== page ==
China: From smokestack to sweet tooth

(From Nikkei Asian Review)

Commodity prices continue to flag as China’s explosive purchases of resources, prompted by its rapid economic growth, run out of steam.

The Chinese economy is moving away from its reliance on heavy industries, which consume massive amounts of iron ore and coal, toward consumption and services led by the growing numbers of middle-income consumers. As a result, demand for commodities is starting to show signs of change.

Investment strategies

According to one Japanese market official, many on Wall Street are recommending short positions on crude oil and long positions on coffee beans. Investment strategies for the two commodities form a marked contrast as a result of structural changes in the Chinese economy, the official quoted a New York trader as saying.

Short positions on crude oil are profitable as prices are at a seven-year low, while long positions on coffee beans have better a chance of earning profit despite weak prices.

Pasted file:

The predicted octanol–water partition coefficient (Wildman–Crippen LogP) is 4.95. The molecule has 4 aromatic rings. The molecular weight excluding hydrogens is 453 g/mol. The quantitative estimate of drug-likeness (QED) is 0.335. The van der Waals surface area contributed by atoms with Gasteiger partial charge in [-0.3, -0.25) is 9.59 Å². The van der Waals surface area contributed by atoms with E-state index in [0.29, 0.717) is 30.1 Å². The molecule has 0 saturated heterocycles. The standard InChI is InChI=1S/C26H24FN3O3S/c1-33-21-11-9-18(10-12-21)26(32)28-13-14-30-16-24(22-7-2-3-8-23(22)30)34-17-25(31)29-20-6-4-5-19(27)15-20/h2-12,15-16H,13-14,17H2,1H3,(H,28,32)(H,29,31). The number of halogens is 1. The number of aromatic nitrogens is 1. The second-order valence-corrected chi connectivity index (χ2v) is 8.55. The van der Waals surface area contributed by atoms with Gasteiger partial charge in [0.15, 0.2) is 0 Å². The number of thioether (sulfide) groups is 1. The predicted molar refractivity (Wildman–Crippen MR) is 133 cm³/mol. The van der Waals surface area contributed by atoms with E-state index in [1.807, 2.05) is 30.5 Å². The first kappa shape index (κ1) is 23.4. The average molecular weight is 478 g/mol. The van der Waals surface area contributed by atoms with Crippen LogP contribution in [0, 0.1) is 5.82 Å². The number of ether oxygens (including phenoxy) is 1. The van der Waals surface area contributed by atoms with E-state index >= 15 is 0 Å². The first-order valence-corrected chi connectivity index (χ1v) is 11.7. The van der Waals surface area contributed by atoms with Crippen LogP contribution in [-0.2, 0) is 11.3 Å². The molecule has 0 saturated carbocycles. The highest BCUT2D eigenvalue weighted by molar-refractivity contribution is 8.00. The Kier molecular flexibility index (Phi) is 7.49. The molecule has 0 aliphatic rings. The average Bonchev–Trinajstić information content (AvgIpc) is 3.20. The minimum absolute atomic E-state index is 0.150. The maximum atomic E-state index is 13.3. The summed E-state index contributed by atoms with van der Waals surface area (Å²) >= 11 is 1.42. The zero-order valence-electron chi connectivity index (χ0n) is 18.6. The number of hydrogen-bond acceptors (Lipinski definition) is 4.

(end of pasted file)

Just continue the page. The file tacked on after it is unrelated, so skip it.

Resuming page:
starbuck-chinaTrading prices of commodities related to the Chinese market tend to move quickly, with coffee being a typical example.

The number of Western-style cafes on the main streets of Chengdu in central China is increasing on a seemingly daily basis, just as it is in major cities across the country, where both foreign and local coffee shops are fiercely competing in the race to open new outlets. Read more



Categories: Asia Unhedged, China

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